This volume explores why natural places such as caves, mountains, springs and rivers assumed a sacred character in European prehistory, and how the evidence for this can be analysed in the field. It shows how established research on votive deposits, rock art and production sites can contribute to a more imaginative approach to the prehistoric landscape, and can even shed light on the origins of monumental architecture. The discussion is illustrated through a wide range of European examples, and three extended case studies.

Also by Richard Bradley:

Stonehenge Complete  - Christopher Chippindale

This newly revised and enlarged fourth edition of Christopher Chippindales prize-winning classic account brings the story of Stonehenge right up to date. It describes in two new chapters the startling ideas and insights of the latest field research. In a radical reinterpretation, Stonehenge with its cold rocks is seen as the place of the dead, and another site over the horizon as the place of the living, built in wood, and complete with houses and paved ways. In another theory, Stonehenge is a place of healing. Alongside the quest to understand Stonehenge are the taxing practicalities of caring for a 4,000 years old site that was never designed to cope with a million visitors a year, and how to preserve the monument for millennia to come.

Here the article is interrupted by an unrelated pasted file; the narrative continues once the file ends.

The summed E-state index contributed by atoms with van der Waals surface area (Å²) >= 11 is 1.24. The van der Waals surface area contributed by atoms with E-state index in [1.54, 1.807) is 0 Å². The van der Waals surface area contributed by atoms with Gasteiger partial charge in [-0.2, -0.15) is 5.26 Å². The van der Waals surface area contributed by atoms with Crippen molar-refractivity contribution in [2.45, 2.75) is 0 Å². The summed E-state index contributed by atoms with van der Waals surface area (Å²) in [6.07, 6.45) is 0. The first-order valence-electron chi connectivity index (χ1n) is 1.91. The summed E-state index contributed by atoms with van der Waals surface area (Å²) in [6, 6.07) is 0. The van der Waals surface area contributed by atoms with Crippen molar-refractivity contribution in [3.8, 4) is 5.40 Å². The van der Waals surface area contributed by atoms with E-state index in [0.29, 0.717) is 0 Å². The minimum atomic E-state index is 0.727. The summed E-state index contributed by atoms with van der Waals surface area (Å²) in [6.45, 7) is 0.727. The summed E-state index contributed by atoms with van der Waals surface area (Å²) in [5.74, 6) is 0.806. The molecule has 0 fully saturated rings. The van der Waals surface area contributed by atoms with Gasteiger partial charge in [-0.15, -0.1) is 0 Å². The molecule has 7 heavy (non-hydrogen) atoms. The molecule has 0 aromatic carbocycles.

Full review in issue 8, 2013, of the Newsletter of the Network of Ley Hunters.

This book from Robin Heath injects the controversial subject of alignments (leys) back into focus and demonstrates how these enigmatic features still influence the siting of important cultural and industrial powerpoints today. Many original photographs and graphics make the book simple to read yet profoundly disturbing in its implications for modern culture. A reality shift!

Also by Robin Heath:

Full review in issue 8, 2013, of the Newsletter of the Network of Ley Hunters.

Two leading researchers into ancient wisdom demonstrate that the earth's dimensions were accurately known prior to 3000 BC. These astonishing findings include a system of surveying and measure based on simple numerical and geometrical rules documents that remnants of this science still existed in medieval times when it became lost.

Also by John Michell:

This is the true story of a psychic adventure that turned into an uplifting spiritual pilgrimage. In June 1989, the author began following a series of psychic messages and significant synchronicity that led him to discover the enigmatic mystery of St Bega, the sacredness of the British landscape and ultimately to experience the divine reality of the Celtic tradition of mysticism, miracles and magic. Spirit Chaser takes us on a magnificent journey, a journey into the twilight past of seventh century Britain and Ireland. A journey into the heart of a modern day quest for the mystery that is the Sancta Bega; the sacred ring at the mystical centre of the British Isles.

Alex Langstone led a field trip to some of the places mentioned in this book as part of our Moot in Cumbria 7 - 12 September 2013.